Saturday, October 19, 2013

Heavy Metal

We've entered the orthodontia years.

Nathan is currently moaning himself to sleep over the pain he's feeling in his mouth, and I'm feeling like a super lousy parent for signing him up for a couple of years of braces. Thankfully, the actual braces are a whole lot smaller than the ones his Dad and I had to wear at his age, and thanks to advances in technology, the estimated time he'll need treatment is also smaller than the four years I wore them and the five years Michael wore his. If it was only a matter of some crooked teeth, I'd be tempted to be very un-American and let them be. However, he's got some actual issues with the way his jaw is formed, and the longer we wait the harder it will be to fix. We've already waited longer than is ideal, but this nomadic life isn't conducive to ongoing treatment. Thankfully, a long search here in Shanghai netted a great dental group with a gentle specialist Nathan can tolerate (it's been a long road with this kid for anything related to the medical or dental profession), so there's no time like the present.

Nathan has been dreading this day, and nearly sang with joy a month ago when we had to postpone his brace-applying appointment a bit to give us time to get the funds together (you have to pay 100% of the cost up front here). I gave him a long pep-talk before Michael took him to his appointment, about how everyone in the whole world goes through an awkward stage right around this time in their lives. No one gets out of it, not even presidents, kings, or supermodels. So really, the best thing to do is to go ahead and embrace the awkwardness proudly by smiling despite the braces, because awkward is awkward and there's not really much you can do to increase or reduce it while you're in the middle of it. When I realized maybe I was sounding like I was bidding him farewell at the side of the road next to the entrance of Awkwardland, I just gave him a big hug, told him I was incredibly proud and that I loved him more than I could ever have enough time to express it in words.

I hope he can eventually fall asleep tonight. I hope the Advil will kick in enough to take the edge off. And that some day he'll make a less awkward speech to encourage his own child when their turn comes to have the lovely combined Rose/Chase dental anomalies realigned into something more pleasing. Maybe the mother of his children will have naturally perfect teeth and pass it along to their children. Sigh. Parenting is not easy.


  1. I have a feeling that my kids will need to pay for their own braces!

  2. I just posted about Emily getting braces. She couldn't eat solid food for a whole week. Just jook (rice porridge for every meal) I feel that it's a child's right of passage to get braces. Seems like all kids are getting them.. many earlier then later. Yes Parenting is not easy.. and not cheap!Hang in there Nathan.. Emily's gotten used to them and the different colored bands they get help change it up a little..or maybe it's a girl thing. Just look forward to that 'more' beautiful smile..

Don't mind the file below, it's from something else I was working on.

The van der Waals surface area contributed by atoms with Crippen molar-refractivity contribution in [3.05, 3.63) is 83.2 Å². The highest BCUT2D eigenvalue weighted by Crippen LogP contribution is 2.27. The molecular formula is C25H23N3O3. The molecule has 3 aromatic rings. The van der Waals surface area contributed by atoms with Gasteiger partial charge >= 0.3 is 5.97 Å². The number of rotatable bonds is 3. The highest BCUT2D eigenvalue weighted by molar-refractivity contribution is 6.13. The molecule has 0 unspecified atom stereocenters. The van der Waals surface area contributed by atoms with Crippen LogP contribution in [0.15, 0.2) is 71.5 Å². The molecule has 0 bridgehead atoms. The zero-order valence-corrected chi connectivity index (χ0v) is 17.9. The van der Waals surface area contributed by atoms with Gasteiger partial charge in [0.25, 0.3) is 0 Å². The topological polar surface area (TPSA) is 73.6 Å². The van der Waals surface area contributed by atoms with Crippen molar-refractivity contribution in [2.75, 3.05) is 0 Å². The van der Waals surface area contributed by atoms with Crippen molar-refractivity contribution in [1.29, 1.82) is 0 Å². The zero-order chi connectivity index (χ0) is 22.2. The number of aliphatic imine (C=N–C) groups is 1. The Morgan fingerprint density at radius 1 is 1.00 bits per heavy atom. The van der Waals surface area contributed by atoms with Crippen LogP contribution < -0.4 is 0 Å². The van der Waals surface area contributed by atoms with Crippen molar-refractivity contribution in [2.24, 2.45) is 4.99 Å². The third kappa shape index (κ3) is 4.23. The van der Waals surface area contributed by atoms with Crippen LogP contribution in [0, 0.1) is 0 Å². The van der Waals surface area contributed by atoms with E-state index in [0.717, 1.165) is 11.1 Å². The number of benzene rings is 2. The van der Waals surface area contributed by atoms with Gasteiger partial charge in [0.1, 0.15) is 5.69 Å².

3. Oh, I feel your pain! #1 has his father's 'open bite' (aka 'lettuce rippers' - the teeth do not touch in the front at all) and it took many years of orthodontia (in 2 separate phases, including a horrible medieval-looking headgear like nothing I'd ever seen) to get him sorted - but he's got a lovely smile today, and - more importantly - won't suffer the problems his father has due to the crazy physics of his mouth alignment. I never wore braces myself, although I think if I'd been growing up today they'd have suggested them for a couple small irregularities which don't bother me but which are outside the accepted 21st-century perfect norm. When #1 got his first orthodontia, he was in 5th grade, and he cried because it hurt so much, despite the orthodontist's attempts to be as gentle as possible; it was everything I could do not to cry along with him. Ultimately, I know he's happy that he had it done, but those appointments were always rough. Virtual hugs to everyone: I know it was probably just as hard on you...

  4. Cez, I saw your post! Our babies are growing up together, apart! Nathan's braces are kind of spring-loaded with a very petite profile, so no need for the rubber bands. He is sooooo grateful about that, as anything that attracts attention to his mouth is a bad thing in his eyes!

  5. MsCaroline, so very, very true. I had to lock myself in the bedroom so he didn't see my tears to match his. Gotta be strong and all that... His teeth are not level, the flat surfaces all lean in to the center of his mouth, so the braces to straighten the top teeth are the first step, and then there will be a crazy apparatus which will widen his jaw and set the teeth upright. I was missing four permanent teeth and had giant gaps that had to be closed up and my own lower set of teeth had to be brought forward (vs. the top being brought back). I was the happiest girl alive when they came off! And I know Nat will be thrilled a few years down the line... Good news is he's already doing much better and not even noticing unless I ask. Until they are tightened at his next appointment anyway!


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